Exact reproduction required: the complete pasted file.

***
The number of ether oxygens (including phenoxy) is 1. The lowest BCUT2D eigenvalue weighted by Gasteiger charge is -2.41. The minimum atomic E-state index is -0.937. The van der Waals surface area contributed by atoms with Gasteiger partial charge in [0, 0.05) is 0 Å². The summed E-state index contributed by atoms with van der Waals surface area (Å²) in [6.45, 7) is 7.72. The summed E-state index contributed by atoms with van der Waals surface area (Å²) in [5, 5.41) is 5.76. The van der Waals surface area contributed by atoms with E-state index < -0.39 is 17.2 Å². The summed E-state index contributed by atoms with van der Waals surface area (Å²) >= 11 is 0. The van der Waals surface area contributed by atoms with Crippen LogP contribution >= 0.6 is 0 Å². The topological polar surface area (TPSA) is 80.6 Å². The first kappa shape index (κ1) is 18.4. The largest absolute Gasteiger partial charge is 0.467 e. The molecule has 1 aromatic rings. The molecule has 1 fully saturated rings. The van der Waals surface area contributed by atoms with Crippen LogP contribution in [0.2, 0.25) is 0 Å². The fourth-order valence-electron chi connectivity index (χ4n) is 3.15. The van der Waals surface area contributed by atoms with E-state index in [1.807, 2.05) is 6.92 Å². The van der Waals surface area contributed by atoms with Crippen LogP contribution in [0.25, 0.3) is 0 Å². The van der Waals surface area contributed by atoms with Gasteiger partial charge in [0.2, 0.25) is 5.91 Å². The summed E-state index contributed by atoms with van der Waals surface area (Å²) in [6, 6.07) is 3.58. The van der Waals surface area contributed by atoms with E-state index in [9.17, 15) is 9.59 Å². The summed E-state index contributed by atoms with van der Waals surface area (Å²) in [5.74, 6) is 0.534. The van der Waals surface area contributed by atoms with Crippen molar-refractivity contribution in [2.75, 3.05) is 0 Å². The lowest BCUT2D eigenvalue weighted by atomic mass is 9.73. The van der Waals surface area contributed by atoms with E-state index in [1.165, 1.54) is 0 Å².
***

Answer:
The number of ether oxygens (including phenoxy) is 1. The lowest BCUT2D eigenvalue weighted by Gasteiger charge is -2.41. The minimum atomic E-state index is -0.937. The van der Waals surface area contributed by atoms with Gasteiger partial charge in [0, 0.05) is 0 Å². The summed E-state index contributed by atoms with van der Waals surface area (Å²) in [6.45, 7) is 7.72. The summed E-state index contributed by atoms with van der Waals surface area (Å²) in [5, 5.41) is 5.76. The van der Waals surface area contributed by atoms with E-state index < -0.39 is 17.2 Å². The summed E-state index contributed by atoms with van der Waals surface area (Å²) >= 11 is 0. The van der Waals surface area contributed by atoms with Crippen LogP contribution >= 0.6 is 0 Å². The topological polar surface area (TPSA) is 80.6 Å². The first kappa shape index (κ1) is 18.4. The largest absolute Gasteiger partial charge is 0.467 e. The molecule has 1 aromatic rings. The molecule has 1 fully saturated rings. The van der Waals surface area contributed by atoms with Crippen LogP contribution in [0.2, 0.25) is 0 Å². The fourth-order valence-electron chi connectivity index (χ4n) is 3.15. The van der Waals surface area contributed by atoms with E-state index in [1.807, 2.05) is 6.92 Å². The van der Waals surface area contributed by atoms with Crippen LogP contribution in [0.25, 0.3) is 0 Å². The van der Waals surface area contributed by atoms with Gasteiger partial charge in [0.2, 0.25) is 5.91 Å². The summed E-state index contributed by atoms with van der Waals surface area (Å²) in [6, 6.07) is 3.58. The van der Waals surface area contributed by atoms with E-state index in [9.17, 15) is 9.59 Å². The summed E-state index contributed by atoms with van der Waals surface area (Å²) in [5.74, 6) is 0.534. The van der Waals surface area contributed by atoms with Crippen molar-refractivity contribution in [2.75, 3.05) is 0 Å². The lowest BCUT2D eigenvalue weighted by atomic mass is 9.73. The van der Waals surface area contributed by atoms with E-state index in [1.165, 1.54) is 0 Å².